The young sea-faring Charles Darwin – seen here in an 1809 portrait – is to be portrayed as an Indiana Jones-style adventurer
film
Arts and Entertainment
The audience aimed thousands of Apple’s product units at Taylor Swift throughout the show
musicReview: On stage her manner is natural, her command of space masterful
Arts and Entertainment
Channel 4 is reviving its Chris Evans-hosted Nineties hit TFI Friday

TV
Arts and Entertainment
Harrison Ford plays Indiana Jones in The Last Crusade (1989)

film
Arts and Entertainment

music
Arts and Entertainment
A Glastonbury reveller hides under an umbrella at the festival last year

Glastonbury
Arts and Entertainment

music
Arts and Entertainment
Miles Morales is to replace Peter Parker as the new Spider-Man

comics
Arts and Entertainment
The sequel to 1993's Jurassic Park, Jurassic World, has stormed into the global record books to score the highest worldwide opening weekend in history.

film
Arts and Entertainment
Odi (Will Tudor)
tvReview: Humans, episode 2
Arts and Entertainment
Can't cope with a Port-A-loo? We've got the solution for you

FestivalsFive ways to avoid the portable toilets

Arts and Entertainment
Some zookeepers have been braver than others in the #jurassiczoo trend

Jurassic WorldThe results are completely brilliant

Arts and Entertainment
An original Miffy illustration
art
Arts and Entertainment
Man of mystery: Ian McKellen as an ageing Sherlock Holmes
film review
Arts and Entertainment
Kitchen set: Yvette Fielding, Patricia Potter, Chesney Hawkes, Sarah Harding and Sheree Murphy
TV review
Arts and Entertainment
Chris Evans has been confirmed as the new host of Top Gear
TV
Arts and Entertainment
Top of the class: Iggy Azalea and the catchy ‘Fancy’
music
Latest stories from i100
Have you tried new the Independent Digital Edition apps?

ES Rentals

    Independent Dating
    and  

    By clicking 'Search' you
    are agreeing to our
    Terms of Use.

    How to stop an asteroid hitting Earth: Would people co-operate to face down a global peril?

    How to stop an asteroid hitting Earth

    Would people cooperate to face a global peril?
    Just one day to find €1.6bn: Greece edges nearer euro exit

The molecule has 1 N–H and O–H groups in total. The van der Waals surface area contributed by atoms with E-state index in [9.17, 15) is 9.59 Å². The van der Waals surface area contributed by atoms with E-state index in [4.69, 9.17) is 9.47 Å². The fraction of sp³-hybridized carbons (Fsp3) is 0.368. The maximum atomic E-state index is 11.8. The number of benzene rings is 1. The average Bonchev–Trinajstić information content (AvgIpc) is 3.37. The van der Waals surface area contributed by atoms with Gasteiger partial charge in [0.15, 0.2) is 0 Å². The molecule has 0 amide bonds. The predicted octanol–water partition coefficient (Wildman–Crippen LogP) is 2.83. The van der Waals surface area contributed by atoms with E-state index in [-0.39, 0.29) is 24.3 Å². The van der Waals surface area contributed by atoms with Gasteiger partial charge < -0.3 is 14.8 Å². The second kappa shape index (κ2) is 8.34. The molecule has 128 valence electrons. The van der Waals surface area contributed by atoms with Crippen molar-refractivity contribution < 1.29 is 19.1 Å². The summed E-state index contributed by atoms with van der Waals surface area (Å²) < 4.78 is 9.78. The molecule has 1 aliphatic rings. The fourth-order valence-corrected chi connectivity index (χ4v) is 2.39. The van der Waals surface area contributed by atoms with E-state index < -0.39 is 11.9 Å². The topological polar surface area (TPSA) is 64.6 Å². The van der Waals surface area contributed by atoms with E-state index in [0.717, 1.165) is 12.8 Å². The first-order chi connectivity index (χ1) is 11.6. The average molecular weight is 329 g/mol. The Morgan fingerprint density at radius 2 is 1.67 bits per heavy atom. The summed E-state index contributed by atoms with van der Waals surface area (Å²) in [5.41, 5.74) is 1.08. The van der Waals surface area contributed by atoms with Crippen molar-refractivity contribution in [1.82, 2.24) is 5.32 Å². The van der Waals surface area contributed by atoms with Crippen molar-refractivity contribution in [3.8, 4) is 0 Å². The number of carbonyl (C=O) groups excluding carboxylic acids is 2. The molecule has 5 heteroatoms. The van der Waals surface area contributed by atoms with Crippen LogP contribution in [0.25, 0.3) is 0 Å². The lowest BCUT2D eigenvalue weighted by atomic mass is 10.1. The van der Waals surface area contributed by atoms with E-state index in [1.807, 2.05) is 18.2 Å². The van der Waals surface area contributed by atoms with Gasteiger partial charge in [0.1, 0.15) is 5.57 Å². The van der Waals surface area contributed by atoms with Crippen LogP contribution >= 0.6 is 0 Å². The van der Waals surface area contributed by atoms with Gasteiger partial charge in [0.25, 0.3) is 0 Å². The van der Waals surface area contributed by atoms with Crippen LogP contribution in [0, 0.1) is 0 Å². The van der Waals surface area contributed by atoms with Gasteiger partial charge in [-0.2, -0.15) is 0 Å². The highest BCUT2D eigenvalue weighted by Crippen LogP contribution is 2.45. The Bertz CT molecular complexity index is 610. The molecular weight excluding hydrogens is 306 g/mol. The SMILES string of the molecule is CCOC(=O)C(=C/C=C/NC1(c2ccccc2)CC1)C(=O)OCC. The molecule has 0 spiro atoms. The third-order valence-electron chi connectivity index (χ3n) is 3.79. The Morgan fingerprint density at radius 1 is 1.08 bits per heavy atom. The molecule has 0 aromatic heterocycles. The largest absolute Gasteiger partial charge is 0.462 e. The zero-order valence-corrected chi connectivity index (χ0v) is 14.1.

One day to find €1.6bn

    Greece is edging inexorably towards an exit from the euro
    New 'Iron Man' augmented reality technology could help surgeons and firefighters, say scientists

    'Iron Man' augmented reality technology could become reality

    Holographic projections would provide extra information on objects in a person's visual field in real time
    Sugary drinks 'are killing 184,000 adults around the world every year'

    Sugary drinks are killing 184,000 adults around the world every year

    The drinks that should be eliminated from people's diets
    Pride of Place: Historians map out untold LGBT histories of locations throughout UK

    Historians map out untold LGBT histories

    Public are being asked to help improve the map
    Lionel, Patti, Burt and The Who rock Glasto

    Lionel, Patti, Burt and The Who rock Glasto

    This was the year of 24-carat Golden Oldies
    Paris Fashion Week

    Paris Fashion Week

    Thom Browne's scarecrows offer a rare beacon in commercial offerings
    A year of the caliphate:

    Isis, a year of the caliphate

    Who can defeat the so-called 'Islamic State' – and how?
    Marks and Spencer: Can a new team of designers put the spark back into the high-street brand?

    Marks and Spencer

    Can a new team of designers put the spark back into the high-street brand?
    'We haven't invaded France': Italy's Prime Minister 'reclaims' Europe's highest peak

    'We haven't invaded France'

    Italy's Prime Minister 'reclaims' Europe's highest peak
    Isis in Kobani: Why we ignore the worst of the massacres

    Why do we ignore the worst of the massacres?

    The West’s determination not to offend its Sunni allies helps Isis and puts us all at risk, says Patrick Cockburn
    7/7 bombings 10 years on: Four emergency workers who saved lives recall the shocking day that 52 people were killed

    Remembering 7/7 ten years on

    Four emergency workers recall their memories of that day – and reveal how it's affected them ever since
    Humans: Are the scientists developing robots in danger of replicating the hit Channel 4 drama?

    They’re here to help

    We want robots to do our drudge work, and to look enough like us for comfort. But are the scientists developing artificial intelligence in danger of replicating the TV drama Humans?
    Time to lay these myths about the Deep South to rest

    Time to lay these myths about the Deep South to rest

    'Heritage' is a loaded word in the Dixie, but the Charleston killings show how dangerous it is to cling to a deadly past, says Rupert Cornwell
    What exactly does 'one' mean? Court of Appeal passes judgement on thorny mathematical issue

    What exactly does 'one' mean?

    Court of Appeal passes judgement on thorny mathematical issue